At the end of the three-year period, they and their supervisor submit a termination report with a summary of the services they provided, describe the current state of veterinary services in the shortage situation, and make an assessment of future needs in the region. Finally, they make an appraisal of the overall effectiveness of VMLRP in addressing the shortage situation.

My research intrigued me, so I readily agreed to serve on the panel. Despite having been raised and educated in New England, I'd never been to our nation's capital. After landing on a sultry Monday afternoon, I boarded the Metro subway, emerging in the famous Foggy Bottom station. The city immediately struck me as quiet, clean and well landscaped.

The panel met the next morning in the NIFA building, a modest high-rise situated on the Potomac River. There were 15 of us on the first of two panels. Our backgrounds were intentionally and remarkably diverse: veterinary professionals from academia, private practice and corporate practice from every region of the country. Each panelist brought his or her own unique perspective, experiences and opinions to the table.

After introductions, we quickly got down to business. We'd all done our homework, having already written numerous preliminary reviews in the weeks before the face-to-face meeting. Each application - there were over 60 to review and rank - was initially reviewed by four different peers.

The first or primary reviewer presented his or her review to the panel. The second, third and fourth then got to contribute and comment on the application. It was then opened for discussion to the general panel, concluding with the primary panelist making a preliminary ranking of the merit of the applicant. This process was repeated the next day, until all 60-plus applications were plotted onto a projected grid.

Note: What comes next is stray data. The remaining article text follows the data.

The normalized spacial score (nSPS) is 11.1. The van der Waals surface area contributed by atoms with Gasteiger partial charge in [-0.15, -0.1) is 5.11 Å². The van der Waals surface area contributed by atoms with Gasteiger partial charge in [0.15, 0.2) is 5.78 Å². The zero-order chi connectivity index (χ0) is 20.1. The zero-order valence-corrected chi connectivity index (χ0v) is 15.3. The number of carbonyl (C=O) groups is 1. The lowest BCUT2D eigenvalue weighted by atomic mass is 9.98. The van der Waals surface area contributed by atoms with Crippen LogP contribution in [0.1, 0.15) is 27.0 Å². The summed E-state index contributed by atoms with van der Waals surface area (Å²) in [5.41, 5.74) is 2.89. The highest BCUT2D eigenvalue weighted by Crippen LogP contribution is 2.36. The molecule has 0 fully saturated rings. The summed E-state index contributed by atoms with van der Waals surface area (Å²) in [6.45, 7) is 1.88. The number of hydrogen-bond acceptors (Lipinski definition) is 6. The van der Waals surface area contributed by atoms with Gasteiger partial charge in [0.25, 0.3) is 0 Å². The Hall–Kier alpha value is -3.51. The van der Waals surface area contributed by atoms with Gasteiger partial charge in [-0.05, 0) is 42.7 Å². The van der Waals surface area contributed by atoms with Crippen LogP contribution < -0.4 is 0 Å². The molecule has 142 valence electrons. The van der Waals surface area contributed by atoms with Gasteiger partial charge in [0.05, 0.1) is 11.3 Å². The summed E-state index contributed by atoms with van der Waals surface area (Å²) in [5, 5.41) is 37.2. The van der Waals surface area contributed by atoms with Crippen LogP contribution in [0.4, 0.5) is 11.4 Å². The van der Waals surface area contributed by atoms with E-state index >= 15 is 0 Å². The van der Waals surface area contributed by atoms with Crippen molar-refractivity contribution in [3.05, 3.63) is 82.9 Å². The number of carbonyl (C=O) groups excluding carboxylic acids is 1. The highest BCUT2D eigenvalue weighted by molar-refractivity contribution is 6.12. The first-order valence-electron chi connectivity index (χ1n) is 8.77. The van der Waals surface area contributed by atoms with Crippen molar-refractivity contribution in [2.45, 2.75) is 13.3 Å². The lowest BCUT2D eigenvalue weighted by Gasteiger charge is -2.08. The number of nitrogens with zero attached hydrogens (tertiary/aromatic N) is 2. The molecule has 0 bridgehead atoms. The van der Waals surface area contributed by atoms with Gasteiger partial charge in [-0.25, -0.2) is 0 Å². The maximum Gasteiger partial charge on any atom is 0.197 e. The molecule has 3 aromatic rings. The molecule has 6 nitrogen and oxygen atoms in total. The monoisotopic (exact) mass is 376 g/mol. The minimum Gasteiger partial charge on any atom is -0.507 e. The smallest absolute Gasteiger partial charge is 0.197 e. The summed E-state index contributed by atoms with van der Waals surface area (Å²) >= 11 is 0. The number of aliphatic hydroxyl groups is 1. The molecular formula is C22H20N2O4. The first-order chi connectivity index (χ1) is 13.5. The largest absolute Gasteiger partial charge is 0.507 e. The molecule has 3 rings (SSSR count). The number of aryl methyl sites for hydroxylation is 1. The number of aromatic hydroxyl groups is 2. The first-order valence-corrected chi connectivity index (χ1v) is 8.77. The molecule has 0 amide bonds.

On the third and final morning, the applications were again opened to debate and discussion. This was the last opportunity for us to champion or otherwise change an applicant's ranking before it was locked in.

Each applicant's qualifications were exhaustively discussed. First and foremost in our ranking criteria was if the applicant fit the description of the need in the shortage area. We were privy to the applicant's vet school transcripts, curriculum vitae or résumé, a personal essay about five pages in length, and three references. The combination gave us a detailed picture of the person's abilities, accomplishments and potential suitability to meet the needs of the shortage situation.

USDA directors dropped by to express their appreciation for our service and support of the program. It was a wonderful opportunity for me to see firsthand how Washington, D.C., works and to be able to converse and comment directly with those in charge. My overall impression is that the USDA is run by capable, passionate people who are dedicated to solving the challenges of feeding a growing population. They are also concerned with protecting animal health and addressing producer needs.

I came away from the panel with a renewed and strengthened respect and admiration for the USDA and the VMLRP program. In a world where life is often not fair, the selection and ranking process for loan repayment was transparent, well-thought out and egalitarian.

The NIFA administrators expressed a desire that we in the field get the word out about the program. If you feel that you are in an area that needs veterinary services, let your state vet know and encourage them to make a case for a VMLRP award. If you suspect that your vet may meet the qualifications, please also make them aware of the program. The security of our national food supply is at stake.

This article appears on page 43 of the January 25, 2016 issue of Hoard's Dairyman.